On Irvin's interception, Harrison fell and Manning delivered a wobbly pass that the cornerback jumped to grab. Television replays showed that Irvin stepped out of bounds at the 15, but the officials didn't see it. He did appear to reach the end zone, but the officials marked him down at the 1.
"It was the turning point in the game, but it wasn't me individually," Irvin said. "The guys up front did a tremendous job putting pressure on the quarterback, and he wasn't able to put much on the ball. I thought I got it in the end zone. If I stepped out of bounds, maybe it shouldn't have been a touchdown anyway."
The Bills would add 10 more points -- on a 24-yard Christie field goal and a 5-yard TD run by Smith -- before the Colts closed the scoring late in the fourth quarter on a 30-yard Manning TD throw to Marvin Harrison.
Running back Marshall Faulk, the Colts' lone offensive threat, had 85 yards rushing and 102 receiving (on a game-high eight catches). But he never did any damage, especially in the red zone.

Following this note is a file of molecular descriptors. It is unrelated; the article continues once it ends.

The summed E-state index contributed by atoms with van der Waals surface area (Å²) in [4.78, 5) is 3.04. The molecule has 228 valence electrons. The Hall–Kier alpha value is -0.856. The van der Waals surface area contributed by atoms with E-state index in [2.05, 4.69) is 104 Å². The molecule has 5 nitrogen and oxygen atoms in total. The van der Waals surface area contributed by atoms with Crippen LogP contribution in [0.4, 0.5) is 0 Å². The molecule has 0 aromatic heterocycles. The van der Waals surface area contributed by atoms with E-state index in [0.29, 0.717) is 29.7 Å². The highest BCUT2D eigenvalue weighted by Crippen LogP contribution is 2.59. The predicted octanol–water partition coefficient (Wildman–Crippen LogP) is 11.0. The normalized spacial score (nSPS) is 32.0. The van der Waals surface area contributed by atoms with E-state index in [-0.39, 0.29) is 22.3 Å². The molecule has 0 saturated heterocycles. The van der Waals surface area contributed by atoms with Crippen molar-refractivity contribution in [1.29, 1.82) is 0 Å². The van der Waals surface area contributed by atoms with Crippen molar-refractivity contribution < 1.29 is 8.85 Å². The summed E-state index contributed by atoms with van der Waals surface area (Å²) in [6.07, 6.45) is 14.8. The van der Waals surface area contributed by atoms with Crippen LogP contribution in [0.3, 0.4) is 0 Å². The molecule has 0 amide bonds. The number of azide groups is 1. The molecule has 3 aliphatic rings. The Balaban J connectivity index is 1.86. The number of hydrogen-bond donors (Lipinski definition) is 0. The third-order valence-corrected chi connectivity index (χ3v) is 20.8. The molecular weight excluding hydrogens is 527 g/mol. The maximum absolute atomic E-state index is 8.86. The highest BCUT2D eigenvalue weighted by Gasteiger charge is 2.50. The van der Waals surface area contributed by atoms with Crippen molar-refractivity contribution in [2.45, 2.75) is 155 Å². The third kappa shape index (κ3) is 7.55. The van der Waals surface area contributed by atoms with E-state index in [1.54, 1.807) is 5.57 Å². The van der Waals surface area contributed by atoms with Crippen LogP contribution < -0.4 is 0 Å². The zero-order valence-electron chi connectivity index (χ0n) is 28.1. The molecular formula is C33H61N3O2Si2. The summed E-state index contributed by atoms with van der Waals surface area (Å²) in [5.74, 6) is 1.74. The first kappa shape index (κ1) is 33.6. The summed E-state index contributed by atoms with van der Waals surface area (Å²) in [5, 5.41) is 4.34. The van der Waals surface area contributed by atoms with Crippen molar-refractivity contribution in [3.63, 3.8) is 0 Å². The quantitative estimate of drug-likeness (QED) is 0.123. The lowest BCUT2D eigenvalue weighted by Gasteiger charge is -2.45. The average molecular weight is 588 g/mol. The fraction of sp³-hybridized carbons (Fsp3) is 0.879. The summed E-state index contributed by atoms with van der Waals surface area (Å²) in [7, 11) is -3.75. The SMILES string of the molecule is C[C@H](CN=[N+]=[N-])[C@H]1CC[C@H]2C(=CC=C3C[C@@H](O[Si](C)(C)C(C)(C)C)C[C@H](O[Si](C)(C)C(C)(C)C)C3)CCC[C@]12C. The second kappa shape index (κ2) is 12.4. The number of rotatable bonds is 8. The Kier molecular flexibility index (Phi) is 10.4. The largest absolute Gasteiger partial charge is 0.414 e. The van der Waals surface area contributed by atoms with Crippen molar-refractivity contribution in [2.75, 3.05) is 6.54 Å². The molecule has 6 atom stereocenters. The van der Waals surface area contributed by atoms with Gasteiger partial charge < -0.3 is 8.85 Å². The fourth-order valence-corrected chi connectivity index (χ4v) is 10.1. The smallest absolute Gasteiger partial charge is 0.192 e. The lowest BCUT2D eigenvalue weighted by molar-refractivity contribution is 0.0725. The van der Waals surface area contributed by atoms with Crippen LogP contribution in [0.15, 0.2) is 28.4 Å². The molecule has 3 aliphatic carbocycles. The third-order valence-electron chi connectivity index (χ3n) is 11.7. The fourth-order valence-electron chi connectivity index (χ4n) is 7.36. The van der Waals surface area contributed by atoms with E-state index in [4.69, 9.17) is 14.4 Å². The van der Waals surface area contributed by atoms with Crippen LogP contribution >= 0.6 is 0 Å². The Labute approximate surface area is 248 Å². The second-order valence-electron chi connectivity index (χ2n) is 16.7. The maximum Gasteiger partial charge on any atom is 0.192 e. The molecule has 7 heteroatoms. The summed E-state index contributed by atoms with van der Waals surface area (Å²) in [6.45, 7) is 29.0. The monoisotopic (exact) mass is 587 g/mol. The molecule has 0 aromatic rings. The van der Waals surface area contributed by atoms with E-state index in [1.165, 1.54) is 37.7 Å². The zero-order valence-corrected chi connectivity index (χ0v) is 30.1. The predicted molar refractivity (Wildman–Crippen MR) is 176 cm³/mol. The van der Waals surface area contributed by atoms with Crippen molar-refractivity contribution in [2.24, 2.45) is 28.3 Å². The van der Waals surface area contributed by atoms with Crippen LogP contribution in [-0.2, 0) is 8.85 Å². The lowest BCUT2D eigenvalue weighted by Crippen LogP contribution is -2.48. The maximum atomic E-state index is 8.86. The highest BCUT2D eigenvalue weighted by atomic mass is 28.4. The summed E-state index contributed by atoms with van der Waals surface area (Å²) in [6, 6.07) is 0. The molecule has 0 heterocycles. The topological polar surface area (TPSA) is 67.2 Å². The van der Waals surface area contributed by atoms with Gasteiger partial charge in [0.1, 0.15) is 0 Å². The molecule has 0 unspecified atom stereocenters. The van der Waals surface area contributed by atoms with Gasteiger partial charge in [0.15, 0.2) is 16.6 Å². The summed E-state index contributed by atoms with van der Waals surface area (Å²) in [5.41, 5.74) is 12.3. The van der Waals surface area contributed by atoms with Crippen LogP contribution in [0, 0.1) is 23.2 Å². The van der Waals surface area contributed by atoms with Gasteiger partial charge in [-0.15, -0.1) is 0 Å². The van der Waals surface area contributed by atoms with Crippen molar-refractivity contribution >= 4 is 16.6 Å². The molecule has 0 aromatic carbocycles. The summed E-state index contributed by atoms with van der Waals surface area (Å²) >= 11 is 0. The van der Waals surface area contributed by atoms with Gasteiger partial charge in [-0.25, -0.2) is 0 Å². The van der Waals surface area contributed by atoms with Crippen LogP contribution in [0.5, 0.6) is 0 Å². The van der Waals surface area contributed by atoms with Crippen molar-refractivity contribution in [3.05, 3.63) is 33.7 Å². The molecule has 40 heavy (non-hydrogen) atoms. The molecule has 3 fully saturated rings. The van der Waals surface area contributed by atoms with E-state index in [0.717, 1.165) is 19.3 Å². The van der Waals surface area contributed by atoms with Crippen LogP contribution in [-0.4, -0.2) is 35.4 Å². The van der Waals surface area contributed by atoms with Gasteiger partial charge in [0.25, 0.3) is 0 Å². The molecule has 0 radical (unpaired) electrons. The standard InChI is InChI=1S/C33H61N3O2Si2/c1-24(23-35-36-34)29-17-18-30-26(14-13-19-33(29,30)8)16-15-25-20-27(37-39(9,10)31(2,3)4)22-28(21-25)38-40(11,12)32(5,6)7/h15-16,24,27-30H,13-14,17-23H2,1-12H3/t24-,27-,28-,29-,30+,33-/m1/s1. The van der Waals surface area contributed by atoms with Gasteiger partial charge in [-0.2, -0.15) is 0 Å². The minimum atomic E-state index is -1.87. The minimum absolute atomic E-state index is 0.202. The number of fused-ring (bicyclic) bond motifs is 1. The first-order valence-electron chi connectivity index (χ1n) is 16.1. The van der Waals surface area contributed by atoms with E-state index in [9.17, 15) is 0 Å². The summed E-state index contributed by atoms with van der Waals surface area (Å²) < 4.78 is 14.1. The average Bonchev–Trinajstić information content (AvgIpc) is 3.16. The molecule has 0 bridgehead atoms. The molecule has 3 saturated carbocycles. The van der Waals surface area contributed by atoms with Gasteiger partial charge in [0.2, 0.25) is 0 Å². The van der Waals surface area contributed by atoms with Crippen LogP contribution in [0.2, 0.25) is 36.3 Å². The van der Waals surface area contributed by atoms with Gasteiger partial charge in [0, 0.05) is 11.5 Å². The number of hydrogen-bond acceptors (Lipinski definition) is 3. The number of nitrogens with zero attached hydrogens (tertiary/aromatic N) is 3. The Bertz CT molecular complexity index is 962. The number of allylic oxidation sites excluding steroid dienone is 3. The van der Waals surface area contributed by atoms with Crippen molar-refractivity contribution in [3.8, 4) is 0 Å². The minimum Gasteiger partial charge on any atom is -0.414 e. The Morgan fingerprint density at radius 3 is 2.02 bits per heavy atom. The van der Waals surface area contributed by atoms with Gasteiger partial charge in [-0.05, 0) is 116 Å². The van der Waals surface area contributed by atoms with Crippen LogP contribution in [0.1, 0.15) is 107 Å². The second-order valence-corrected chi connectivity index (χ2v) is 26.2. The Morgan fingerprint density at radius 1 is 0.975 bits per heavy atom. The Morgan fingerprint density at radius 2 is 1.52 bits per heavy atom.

The only negatives for the Bills were their 10 penalties for 64 yards (the Colts were flagged six times for 41 yards) and the crowd of 49,032, a far cry from the 74,096 average of the first five home games.
Two of Buffalo's penalties -- an ineligible receiver downfield on center Dusty Zeigler and a holding call on offensive guard Ruben Brown -- wiped out of touchdowns.
Phillips was particularly happy that the Bills were still able to dominate defensively despite receiving less crowd-noise help than usual.
"I thought our team reacted well in that there wasn't a packed stadium and didn't depend on the 12th man to help them win the game and control the game," Phillips said. "The crowd helps, too, but I think there was a point there where you could just depend on the crowd rather than your team. So I thought our team stepped up that way."
Stepping up was the theme of the day in the Bills' dressing room. Winning would not have been enough. Almost to a man, the players knew there was no excuse for them to struggle against the Colts.
"That's what we were supposed to do today," offensive tackle Jerry Ostroski said. "I mean, we were playing an opponent that we should have put away like we did. I'm not taking anything away from the Colts. They played hard, they didn't give up, they didn't lay down. But we needed to go out there and have a strong performance offensively like we did.
"I think the team made a definite step forward today."